Tuesday, April 14, 2009

am I too old to learn good speaking skills?

This question--posed by a participant in one of my day-long sessions on communicating science--took me by surprise. The workshops include scientists of all ages, and the woman asking the question was indeed a senior participant who confided that she'd found speaking a big stumbling block over the years. I've trained people ranging in age from a 12-year-old to seniors in their seventies, and all of them have shaped my perspective on speaking and age. Here are my five observations:
  • The older you are, the more bad speaking habits you may need to unlearn. If you've been picking up tips here and there, but never had formal training, it's very likely that you've heard and incorporated bad advice into your routine as a speaker. The good news: this is not an insurmountable challenge, and no reason to bypass training now.
  • Older trainees know their own foibles, fears and areas of focus better. You've had more experience--even if it consists of avoiding speaking opportunities--and typically have a better sense of yourself and your preferences. If you can articulate them, a good trainer can work with you to mold them to your purpose.
  • You may be surprised at how things have changed. When I train people in using social media tools, I remind them that technology favors the late adopter, as they can benefit from new advances. That's also true of speaking styles. One senior trainee of mine was pleased to find out that his 1930s-era elocution training (which asked him to turn his Brooklyn accent into a more mainstream midwestern voice) didn't apply these days--and we used that story as an anecdote when he addressed a diverse group of 21st century teenagers to make a point about how far we've come in welcoming diversity in his profession.
  • Been avoiding speaking as a chore? Training offers fast, focused help. Training isn't magic, but it does offer a private, personalized time in which you can learn simple solutions that can help you overcome your barriers to speaking. You may have been stumbling over and over a problem for which there's a simple solution--just ask.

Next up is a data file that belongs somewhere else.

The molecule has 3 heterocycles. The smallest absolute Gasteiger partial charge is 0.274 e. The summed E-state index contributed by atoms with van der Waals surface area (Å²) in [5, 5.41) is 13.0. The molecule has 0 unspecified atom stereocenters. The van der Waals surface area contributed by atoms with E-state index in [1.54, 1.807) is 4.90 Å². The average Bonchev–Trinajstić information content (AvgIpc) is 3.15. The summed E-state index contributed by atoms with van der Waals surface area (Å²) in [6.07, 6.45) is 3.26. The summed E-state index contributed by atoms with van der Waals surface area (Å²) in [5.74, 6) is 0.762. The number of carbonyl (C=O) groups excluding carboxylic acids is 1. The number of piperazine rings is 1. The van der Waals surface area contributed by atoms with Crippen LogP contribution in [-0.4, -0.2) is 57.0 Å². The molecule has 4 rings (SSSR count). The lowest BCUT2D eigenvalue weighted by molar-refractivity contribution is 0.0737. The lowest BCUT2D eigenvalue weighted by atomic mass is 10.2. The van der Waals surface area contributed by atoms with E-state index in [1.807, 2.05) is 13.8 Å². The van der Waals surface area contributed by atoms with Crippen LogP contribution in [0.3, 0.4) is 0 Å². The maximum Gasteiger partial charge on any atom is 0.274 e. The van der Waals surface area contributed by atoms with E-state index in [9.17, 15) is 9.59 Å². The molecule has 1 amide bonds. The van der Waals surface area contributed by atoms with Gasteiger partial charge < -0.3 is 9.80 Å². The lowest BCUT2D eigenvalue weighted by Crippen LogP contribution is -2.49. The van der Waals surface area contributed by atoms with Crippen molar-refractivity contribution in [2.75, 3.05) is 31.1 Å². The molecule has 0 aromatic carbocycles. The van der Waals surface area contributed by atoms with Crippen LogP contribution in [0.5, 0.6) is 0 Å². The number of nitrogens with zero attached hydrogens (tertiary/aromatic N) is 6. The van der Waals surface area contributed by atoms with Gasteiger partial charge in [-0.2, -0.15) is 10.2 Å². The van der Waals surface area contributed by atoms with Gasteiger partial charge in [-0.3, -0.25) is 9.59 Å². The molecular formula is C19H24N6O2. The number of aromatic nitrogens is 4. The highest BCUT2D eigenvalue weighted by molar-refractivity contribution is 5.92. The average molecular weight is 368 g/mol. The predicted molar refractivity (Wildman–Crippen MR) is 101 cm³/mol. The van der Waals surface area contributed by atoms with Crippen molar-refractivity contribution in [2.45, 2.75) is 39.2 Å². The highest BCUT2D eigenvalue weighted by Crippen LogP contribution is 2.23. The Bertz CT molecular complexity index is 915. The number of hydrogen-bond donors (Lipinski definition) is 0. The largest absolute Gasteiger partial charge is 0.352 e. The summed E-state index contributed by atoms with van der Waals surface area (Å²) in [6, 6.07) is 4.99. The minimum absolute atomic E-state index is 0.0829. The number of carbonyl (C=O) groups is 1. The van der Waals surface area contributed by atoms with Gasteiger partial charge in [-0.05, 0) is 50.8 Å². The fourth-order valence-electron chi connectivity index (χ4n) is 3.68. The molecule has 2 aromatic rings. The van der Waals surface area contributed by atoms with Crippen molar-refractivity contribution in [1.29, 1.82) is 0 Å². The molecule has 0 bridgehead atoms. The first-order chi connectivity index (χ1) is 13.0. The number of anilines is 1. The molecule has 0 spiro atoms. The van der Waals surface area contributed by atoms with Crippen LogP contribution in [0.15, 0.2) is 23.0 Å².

• If your seniority goes beyond age, seek private training. I don't train leaders with their subordinates for a reason: Everyone needs a secure place to try and fail in training, and few people want to do that in front of their bosses--or their subordinates. Unless you are being trained with a peer group, ask for one-on-one sessions.
I often recommend to professional societies, membership groups, university faculty and other groups that they consider instituting speaker training for early-career members, for the reverse of those reasons. But there's no reason to omit training for seniors in your professional development tracks, and plenty of evidence suggests that using your "alumni" or seniormost participants as brand evangelists is especially effective. It's never too late to learn! Check my suggestions for what to ask the trainer -- 13 good questions -- before you hire her, and contact me at info[at]dontgetcaught[dot]biz for more information about group or one-on-one training options.